Grill brats, not your body —June and July are peak months for grilling accidents
For The Vista
As Memorial Day Weekend approaches, kicking off the unofficial start of summer, backyard chefs everywhere are dusting off their grills, eager to spring into the long-awaited barbeque season.
This summer, the National Fire Protection Association (NFPA) recommends that grillers pay particular attention to safety, especially in June and July, when home fires involving grilling accidents occur most often.
According to a 2013 NFPA report on cooking equipment fires, gas grills were involved in an annual average of 7,200 home fires in 2007-2011, while charcoal or other solid-fueled grills were responsible for an annual average of 1,400 home fires.
While gas grills contribute to a higher number of home fires overall than their charcoal counterparts, NFPA reminds everyone that all types of grills pose a risk for fires and burn injuries. More than one-quarter (27 percent) of home structure grill fires started on a courtyard, terrace, or patio, while 29 percent started on an exterior balcony or open porch, and six percent began in the kitchen, according to the report.
“Grilling season is a great time of year for friends and families to have cookouts and tailgate, but before starting the season, be sure your grill is working properly and review safety tips,” said Lorraine Carli, vice president of Outreach and Advocacy for NFPA. “Propane gas hose leaks or breaks were the leading factors contributing to gas grill fires. It is good practice to check for damage before using it for the first time each year, and to clean and check the entire grill regularly.”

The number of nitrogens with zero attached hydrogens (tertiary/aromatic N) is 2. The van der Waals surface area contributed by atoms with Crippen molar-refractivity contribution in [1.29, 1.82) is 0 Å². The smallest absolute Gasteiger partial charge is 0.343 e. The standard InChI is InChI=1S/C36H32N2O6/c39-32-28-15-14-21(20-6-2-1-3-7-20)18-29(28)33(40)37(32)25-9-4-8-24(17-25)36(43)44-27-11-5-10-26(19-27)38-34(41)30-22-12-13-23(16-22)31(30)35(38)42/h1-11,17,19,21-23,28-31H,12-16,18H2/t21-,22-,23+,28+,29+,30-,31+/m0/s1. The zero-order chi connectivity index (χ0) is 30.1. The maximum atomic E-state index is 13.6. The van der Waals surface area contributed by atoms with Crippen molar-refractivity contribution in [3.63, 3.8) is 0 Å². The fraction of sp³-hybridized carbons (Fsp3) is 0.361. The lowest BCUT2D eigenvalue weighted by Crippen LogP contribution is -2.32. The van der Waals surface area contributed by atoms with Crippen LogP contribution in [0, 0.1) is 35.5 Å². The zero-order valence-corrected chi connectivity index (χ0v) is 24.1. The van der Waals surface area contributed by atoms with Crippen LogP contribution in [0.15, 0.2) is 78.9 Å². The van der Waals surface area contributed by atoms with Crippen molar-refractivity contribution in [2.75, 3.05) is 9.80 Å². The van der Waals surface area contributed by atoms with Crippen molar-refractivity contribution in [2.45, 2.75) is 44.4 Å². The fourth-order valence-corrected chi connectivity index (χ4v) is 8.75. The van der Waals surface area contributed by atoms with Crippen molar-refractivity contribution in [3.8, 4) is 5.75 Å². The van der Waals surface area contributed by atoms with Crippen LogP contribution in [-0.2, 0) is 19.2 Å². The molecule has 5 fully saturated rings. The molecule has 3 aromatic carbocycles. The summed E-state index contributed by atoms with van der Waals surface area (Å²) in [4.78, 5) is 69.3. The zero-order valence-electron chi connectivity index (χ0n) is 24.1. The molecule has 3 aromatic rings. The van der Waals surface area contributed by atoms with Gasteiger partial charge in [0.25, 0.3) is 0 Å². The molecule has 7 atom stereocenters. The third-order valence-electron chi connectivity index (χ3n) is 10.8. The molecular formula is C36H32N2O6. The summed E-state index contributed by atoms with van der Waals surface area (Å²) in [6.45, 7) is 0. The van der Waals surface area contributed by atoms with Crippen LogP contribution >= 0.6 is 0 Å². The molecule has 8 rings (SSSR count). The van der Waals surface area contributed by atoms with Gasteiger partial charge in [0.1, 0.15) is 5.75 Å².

When grilling, NFPA suggests the following:
• Stay alert when grilling. Do not grill if you are sleepy or when you are drinking alcohol.
• Don’t leave your cooking/grill area unattended.
• Keep children and pets at least three feet away from the grill area. Remove flammable materials from around the grill.
Additional grilling safety tips to consider:
• Propane and charcoal BBQ grills should only be used outdoors.
• Grills should be placed well away from the home and deck railings and out from under eaves and overhanging branches.
• Check the gas tank hose for leaks before using it for the first time each year. NOTE: A light soap and water solution applied to the hose is a great way to check for leaks. You can often smell a propane leak but propane will also release bubbles when the soap and water solution is applied. If you detect a leak, turn the gas tank and grill off. If the leak stops, get the grill serviced by a professional before using it again. If the leak does not stop, call the fire department.
• Always make sure your gas grill lid is open before igniting.
• If you smell gas while cooking, immediately move away from the grill and call the fire department. Do not move the grill.
• If the flames go out for any reason, turn the grill and gas off and wait at least 15 minutes before re-lighting it.
• Keep your grill clean by regularly removing grease or fat buildup from the grates and trays below.
Charcoal grill safety tips to consider:
• There are several ways to get the charcoal ready to use. Charcoal chimney starters allow you to start the charcoal using newspaper as a fuel.
• If you use a starter fluid, use only charcoal starter fluid. Never add charcoal fluid or any other flammable liquid to the flames.
• Keep charcoal fluid out of the reach of children and away from heat sources.
• Electric charcoal starters do not use fire. Be sure to use an extension cord for outdoor use.
• When you are finished grilling, let the coals completely cool before disposing in a metal container with a lid.